And then lastly, there's a set of ISO standards that govern not only your quality management systems, but your product performance criteria. The FDA is rapidly moving to recognize these standards.
So, what does it mean for your playing field? Well, obviously, it's not the same shape or size it used to be. These external demands exert pressures that make the boundaries difficult to define. Playing inside the bounds makes navigating what's in bounds and out of bounds confusing, which means it's easier to cause patient harm, and it's also easier to cause a regulatory incident.
The playing field is where your cash is. If you get to market faster and stay on the market longer, you're making money. Being current with regulatory change helps you know where those boundaries on the field of play are so that you stay in that profitable zone.
How do you stay current with the regulatory playbook? First off, check in. Be aware. Know what politics are changing around your technology. Know what guidance documents or regulatory changes are going to impact your business strategy and do a gap analysis so that you can make a plan.
If you don't fully understand how a changing guidance affects your product, ask the agency directly in charge to explain how it will affect you. Is a physical product alteration required or is the regulatory body’s perception of a technology impacting your product? Your cheese has moved. Don't fight it.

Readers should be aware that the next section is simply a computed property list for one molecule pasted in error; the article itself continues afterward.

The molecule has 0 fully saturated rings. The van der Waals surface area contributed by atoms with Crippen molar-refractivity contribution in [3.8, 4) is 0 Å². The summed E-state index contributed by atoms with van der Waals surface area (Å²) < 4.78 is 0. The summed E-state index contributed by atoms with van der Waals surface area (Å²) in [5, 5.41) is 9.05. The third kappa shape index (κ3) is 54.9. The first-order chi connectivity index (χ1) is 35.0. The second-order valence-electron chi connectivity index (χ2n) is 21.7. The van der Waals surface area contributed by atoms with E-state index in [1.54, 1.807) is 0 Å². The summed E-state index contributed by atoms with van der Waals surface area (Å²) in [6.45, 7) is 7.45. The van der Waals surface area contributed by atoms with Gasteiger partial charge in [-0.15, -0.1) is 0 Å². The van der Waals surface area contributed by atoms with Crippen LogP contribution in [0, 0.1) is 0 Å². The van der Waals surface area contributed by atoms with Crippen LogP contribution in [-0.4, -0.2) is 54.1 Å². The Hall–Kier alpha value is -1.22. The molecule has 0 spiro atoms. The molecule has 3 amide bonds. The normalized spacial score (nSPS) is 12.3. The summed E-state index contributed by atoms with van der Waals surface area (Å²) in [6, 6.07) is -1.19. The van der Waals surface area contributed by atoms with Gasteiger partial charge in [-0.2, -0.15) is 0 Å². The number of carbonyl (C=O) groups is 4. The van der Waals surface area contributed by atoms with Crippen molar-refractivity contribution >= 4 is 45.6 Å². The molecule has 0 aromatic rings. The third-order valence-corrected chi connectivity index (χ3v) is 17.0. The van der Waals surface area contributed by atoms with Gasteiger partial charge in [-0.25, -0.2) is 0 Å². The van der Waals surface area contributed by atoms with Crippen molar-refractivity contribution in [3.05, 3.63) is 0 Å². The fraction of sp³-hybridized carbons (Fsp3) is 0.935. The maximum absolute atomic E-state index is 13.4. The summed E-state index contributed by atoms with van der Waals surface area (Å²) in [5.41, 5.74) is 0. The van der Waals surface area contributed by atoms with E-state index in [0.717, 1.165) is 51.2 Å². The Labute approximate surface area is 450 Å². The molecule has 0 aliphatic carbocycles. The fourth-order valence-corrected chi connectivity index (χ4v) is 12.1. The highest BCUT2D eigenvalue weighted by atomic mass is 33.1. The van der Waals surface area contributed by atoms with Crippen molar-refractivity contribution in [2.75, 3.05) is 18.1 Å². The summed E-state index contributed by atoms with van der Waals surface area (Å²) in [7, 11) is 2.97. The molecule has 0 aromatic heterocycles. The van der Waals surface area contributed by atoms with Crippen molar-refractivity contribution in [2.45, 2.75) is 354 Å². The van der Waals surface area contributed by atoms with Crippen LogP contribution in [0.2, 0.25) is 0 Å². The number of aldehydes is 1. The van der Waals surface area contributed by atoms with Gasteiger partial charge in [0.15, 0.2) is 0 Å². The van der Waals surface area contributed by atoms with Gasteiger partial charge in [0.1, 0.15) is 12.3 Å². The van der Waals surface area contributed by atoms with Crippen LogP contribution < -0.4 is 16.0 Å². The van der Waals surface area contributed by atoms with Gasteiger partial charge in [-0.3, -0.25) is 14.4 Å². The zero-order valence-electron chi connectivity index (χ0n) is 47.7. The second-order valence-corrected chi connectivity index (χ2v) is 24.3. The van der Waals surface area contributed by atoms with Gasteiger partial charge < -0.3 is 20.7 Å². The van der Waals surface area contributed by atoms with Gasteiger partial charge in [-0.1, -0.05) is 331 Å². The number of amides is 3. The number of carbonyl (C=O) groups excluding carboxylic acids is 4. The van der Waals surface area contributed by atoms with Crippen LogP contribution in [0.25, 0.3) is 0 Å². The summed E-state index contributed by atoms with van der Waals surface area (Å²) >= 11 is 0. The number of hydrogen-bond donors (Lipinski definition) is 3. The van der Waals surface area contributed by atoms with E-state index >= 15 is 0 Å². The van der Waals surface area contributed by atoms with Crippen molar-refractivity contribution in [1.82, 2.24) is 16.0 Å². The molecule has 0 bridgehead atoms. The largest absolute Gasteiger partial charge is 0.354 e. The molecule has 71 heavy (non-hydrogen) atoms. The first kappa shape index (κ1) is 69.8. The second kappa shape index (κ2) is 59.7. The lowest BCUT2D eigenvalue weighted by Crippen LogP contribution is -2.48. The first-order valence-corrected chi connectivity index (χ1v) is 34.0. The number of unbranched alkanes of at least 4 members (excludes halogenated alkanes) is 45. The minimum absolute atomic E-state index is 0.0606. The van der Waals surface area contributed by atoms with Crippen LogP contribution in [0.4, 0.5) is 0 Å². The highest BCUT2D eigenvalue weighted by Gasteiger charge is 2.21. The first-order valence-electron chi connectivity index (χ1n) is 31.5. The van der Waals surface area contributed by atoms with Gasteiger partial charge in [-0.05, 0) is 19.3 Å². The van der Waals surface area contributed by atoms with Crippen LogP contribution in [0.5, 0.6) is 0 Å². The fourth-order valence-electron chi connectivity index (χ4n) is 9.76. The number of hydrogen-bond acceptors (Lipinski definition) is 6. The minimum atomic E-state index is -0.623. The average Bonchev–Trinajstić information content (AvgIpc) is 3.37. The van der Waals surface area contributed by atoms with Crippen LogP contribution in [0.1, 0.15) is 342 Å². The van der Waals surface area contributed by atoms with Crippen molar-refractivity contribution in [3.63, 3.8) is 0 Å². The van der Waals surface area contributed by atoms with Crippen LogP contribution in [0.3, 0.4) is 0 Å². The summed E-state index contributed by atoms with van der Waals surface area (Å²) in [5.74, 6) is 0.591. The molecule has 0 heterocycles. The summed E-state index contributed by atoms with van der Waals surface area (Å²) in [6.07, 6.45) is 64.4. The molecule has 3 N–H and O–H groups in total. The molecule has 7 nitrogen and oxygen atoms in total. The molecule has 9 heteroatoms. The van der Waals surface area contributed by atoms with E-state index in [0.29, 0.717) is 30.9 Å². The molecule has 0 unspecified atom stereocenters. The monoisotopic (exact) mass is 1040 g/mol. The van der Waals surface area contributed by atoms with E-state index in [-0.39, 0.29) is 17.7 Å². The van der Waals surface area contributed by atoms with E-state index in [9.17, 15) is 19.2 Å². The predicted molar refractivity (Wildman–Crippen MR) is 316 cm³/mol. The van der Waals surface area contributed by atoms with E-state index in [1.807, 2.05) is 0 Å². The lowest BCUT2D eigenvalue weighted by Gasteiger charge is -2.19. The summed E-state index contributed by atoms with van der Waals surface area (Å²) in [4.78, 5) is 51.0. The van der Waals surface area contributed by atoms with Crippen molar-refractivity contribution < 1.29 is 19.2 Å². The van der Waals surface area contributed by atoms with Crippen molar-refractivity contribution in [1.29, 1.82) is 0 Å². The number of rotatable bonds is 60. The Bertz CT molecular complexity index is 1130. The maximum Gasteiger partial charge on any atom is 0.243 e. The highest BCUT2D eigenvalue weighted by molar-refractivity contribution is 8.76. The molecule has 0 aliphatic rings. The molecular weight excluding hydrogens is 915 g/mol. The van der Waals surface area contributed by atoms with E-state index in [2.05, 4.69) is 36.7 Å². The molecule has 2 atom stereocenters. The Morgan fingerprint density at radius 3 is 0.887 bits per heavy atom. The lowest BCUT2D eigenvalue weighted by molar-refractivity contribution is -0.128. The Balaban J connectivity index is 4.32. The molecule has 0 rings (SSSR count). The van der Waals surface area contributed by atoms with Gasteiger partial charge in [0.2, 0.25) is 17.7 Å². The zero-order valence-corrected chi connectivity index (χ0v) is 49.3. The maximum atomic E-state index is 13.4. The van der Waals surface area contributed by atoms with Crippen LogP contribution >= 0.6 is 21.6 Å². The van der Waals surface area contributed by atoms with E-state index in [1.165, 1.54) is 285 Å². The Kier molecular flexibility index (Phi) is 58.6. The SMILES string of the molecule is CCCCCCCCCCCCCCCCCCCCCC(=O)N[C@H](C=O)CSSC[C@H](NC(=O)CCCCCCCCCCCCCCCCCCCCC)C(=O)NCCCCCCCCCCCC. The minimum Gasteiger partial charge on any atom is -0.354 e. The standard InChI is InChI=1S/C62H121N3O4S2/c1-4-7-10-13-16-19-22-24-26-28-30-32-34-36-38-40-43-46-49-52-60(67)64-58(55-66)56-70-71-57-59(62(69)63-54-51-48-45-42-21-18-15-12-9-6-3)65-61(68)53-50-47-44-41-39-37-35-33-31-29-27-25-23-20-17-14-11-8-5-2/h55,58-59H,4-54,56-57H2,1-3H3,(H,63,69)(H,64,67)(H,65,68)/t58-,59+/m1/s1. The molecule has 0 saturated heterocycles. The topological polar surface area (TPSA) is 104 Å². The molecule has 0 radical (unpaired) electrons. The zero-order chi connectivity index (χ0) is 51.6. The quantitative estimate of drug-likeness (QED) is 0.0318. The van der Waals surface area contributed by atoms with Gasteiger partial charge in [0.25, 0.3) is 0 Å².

Your regulatory employees are not embellishing when they inform you of the coming regulatory tsunamis. They have other things to do for hobbies besides creating new regulatory requirements. Be proactive. Figure out how you can work new requirements into your business strategy as a competitive advantage.
And then, finally, know your basics because all of these policy and regulatory changes could directly impact the way you currently understand your product and its requirements. Understand all of the information about your product, how it is regulated, test requirements, and specifications readily available. The changing requirements may even reclassify your product. If you do not already understand the lay of the land, you will not be able to navigate the changing terrain.
… Increase the safety and efficacy of your device, which is going to help you better meet your patient and market needs. Your products will get to market faster with better longevity. You’ll build brand credibility with your customers and regulators. And when you get the basics right, you're safely navigating the boundaries of the field of play, staying squarely where you're making cash and being profitable.
Michelle Lott has been the Principal and Founder of Lean RAQA since 2010. By 2018, Lean RAQA supported more than 100 companies with services including regulatory strategy, regulatory submissions, quality systems compliance, due diligence, and a considerable range of technical support services. Lean RAQA specializes in supporting startups' first quality system and submission as well as remediation services for large companies. Lott currently serves a four-year term on the FDA Device Good Manufacturing Practices Advisory Committee (DGMP); reviewing feasibility and reasonableness, recommending proposed good manufacturing practice regulations in manufacturing, packing, storing, and installing devices. She achieved a Regulatory Affairs Professionals Society Executive Leadership Certification from Northwestern Kellogg School of Management and a bachelor's degree in chemistry from Troy State University. Interesting fact: Lott formerly served as an expert witness in forensic toxicology at the Mississippi Crime Laboratory.